Sibelius like no other – The Finnish Baroque Orchestra and Tomas Djupsjöbacka demonstrate the power of period instruments

The Finnish Baroque Orchestra, Tomas Djupsjöbacka and Antti Tikkanen at the Sibelius Hall. © Jari Kallio

In the course of all the years following the initial premiere performances, the Finnish orchestras have revisited pretty much everything ever written by Jean Sibelius to an astounding degree, from the core works to the forgotten ones, including earlier versions and, in the case of the myth know as the Eighth Symphony, even barely performable sketches.  

Within the context of this unparalleled tradition, it may come as a surprise that we had to wait until 2020 to hear a Finnish orchestra perform an all-Sibelius concert on period instruments. On Sunday, as a conclusion to the 2020 Lahti Sibelius Festival, the Finnish Baroque Orchestra and conductor Tomas Djupsjöbacka provided the Sibelius Hall audience with an intriguing selection of Sibelius’s music for string orchestra.

It may very well be, that precisely because the Finnish orchestras, with the Helsinki Philharmonic and the Lahti Symphony as the best-known examples, have demonstrated such enthusiasm in presenting the full scope of Sibelius’s output to an engaged public, there has been very little room in the market for period-instrument performances. 

With the Helsinki Philharmonic tradition stemming all the way from the premieres under Sibelius himself, complemented by the extensive survey of the composer’s œuvre, both in concert and on record, by the Lahti Symphony and Osmo Vänskä, the legacy of the Finnish master has often been considered thoroughly covered. 

Yet, as demonstrated by so many wonderful period-instrument performances, the sonic reality of the first half of the 20th century was radically different from contemporary orchestral sonorities. Hearing Debussy and Ravel performed by Les Siècles and François-Xavier Roth or Elgar and Walton rediscovered with Gabrieli Consort & Players and Paul McCreesh really opens one’s ears to the original textures and timbres heard by the composers and their contemporaries. 

Of course, period instruments are just one level in a historically informed performance practice, which conveys scholar-critical score editions, aesthetics and tackling the myriad technical questions, to be joined in performance. Yet the aim is not to reproduce history, but to search the most suitable means to transform the notated music to sounding reality.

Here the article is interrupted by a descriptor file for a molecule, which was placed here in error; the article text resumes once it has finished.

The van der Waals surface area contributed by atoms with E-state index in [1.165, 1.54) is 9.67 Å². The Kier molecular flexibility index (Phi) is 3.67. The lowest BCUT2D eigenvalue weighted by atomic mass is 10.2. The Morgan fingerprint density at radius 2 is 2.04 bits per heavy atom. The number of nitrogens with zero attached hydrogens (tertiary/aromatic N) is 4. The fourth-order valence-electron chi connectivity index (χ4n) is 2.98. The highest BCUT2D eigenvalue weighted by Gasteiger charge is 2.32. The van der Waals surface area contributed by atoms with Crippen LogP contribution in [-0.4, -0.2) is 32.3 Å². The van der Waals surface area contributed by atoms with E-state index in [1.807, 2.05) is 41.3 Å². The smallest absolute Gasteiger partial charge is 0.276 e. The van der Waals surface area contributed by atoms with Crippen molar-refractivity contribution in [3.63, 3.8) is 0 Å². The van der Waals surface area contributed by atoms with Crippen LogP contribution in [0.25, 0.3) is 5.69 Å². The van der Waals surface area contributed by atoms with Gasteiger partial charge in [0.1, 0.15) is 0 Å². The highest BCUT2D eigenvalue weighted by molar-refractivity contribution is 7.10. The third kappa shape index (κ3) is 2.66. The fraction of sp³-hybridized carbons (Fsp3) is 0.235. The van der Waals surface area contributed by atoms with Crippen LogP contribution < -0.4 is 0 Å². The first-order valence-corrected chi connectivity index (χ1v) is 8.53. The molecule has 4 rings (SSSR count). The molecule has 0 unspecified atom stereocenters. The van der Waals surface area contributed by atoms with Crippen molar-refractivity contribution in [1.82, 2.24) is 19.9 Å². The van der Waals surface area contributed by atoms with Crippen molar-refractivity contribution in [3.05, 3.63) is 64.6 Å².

In case of Sibelius, the solutions provided by period instruments to the problems of balance, articulation and texture have been little studied hitherto. In addition, the radically different sonorities with gut strings shed new light on Sibelius’s conception of harmony snd colour. 

Therefore, with the May 2019 performances of the Symphony No. 2 in D major, Op. 43 (1901-02/1903) by the Orchestra of the Age of Enlightenment and Thierry Fischer as its sole predecessor, the chance to hear a period-instrument all-Sibelius concert was not to be missed at any cost! 

With five pieces string-orchestra pieces ranging from mid-1890s to late 1920s, Sibelius’s creative arch, with its distinctive periods, was well covered by the programme. While Sibelius’s smaller-scale works may not possess the originality and drive of the symphonies and tone-poems, they often provide extra insight to his musical development. And, most importantly, there are truly charming miniature gems among them. 

The three-movement Suite caractéristique, Op. 100 (1922) was one of the three short pieces first performed alongside the premiere of the Symphony No. 6 in D minor (1918-23) on 19 February 1923, with Sibelius conducting the Helsinki Philharmonic. 

Like the symphony, the suite is one of the few pieces by Sibelius to feature the harp, providing extra colour and texture to the string orchestra writing. Based on a relatively straightforward fast-slow-fast scheme, with alluring thematic material, Suite caractéristique was an apt concert-opener.

From the first bar on, one was amazed by the colorful combination of clarity and warmth provided by the gut strings. With sublime interjections from the harp beautifully woven into the string texture, Djupsjöbacka and the FiBO provided the audience with a splendid sonic image. 

After finishing the first version of the Fifth Symphony(1914-15), Sibelius was planning a second violin concerto. While the idea was eventually abandoned, with most of the sketched material ending up into the score of the Sixth Symphony, Sibelius did write a suite for violin and piano in 1924-25, titled Cinq danses champêtres, Op. 106. 

Interestingly, this series of rustic tableaux, clad into various dance idioms, rooted in folk traditions, albeit in stylized, reimagined manner, yields to a brilliant synthesis of vivid narrative and concertante bravura. It may not rise to the level and scope of Berlioz’s Harold en Italie, Op. 16(1834), but within these Danses champêtres there is more than meets the eye. 

Perhaps their initial potential provided the impetus for violinist, conductor and composer Jaakko Kuusisto to adapt the original piano part for string orchestra. Be that as it may, the orchestral guise serves the music well indeed, resulting in a small gem of a score. 

The outer movements are both fast, with slow introductions, building up to lively pastoral imagery. The second and fourth movements, marked alla polacca and tempo di menuetto, are the most clear-cut dance pieces within the suite, whereas the centerpiece, tempo di moderato is the most dazzling one of the five.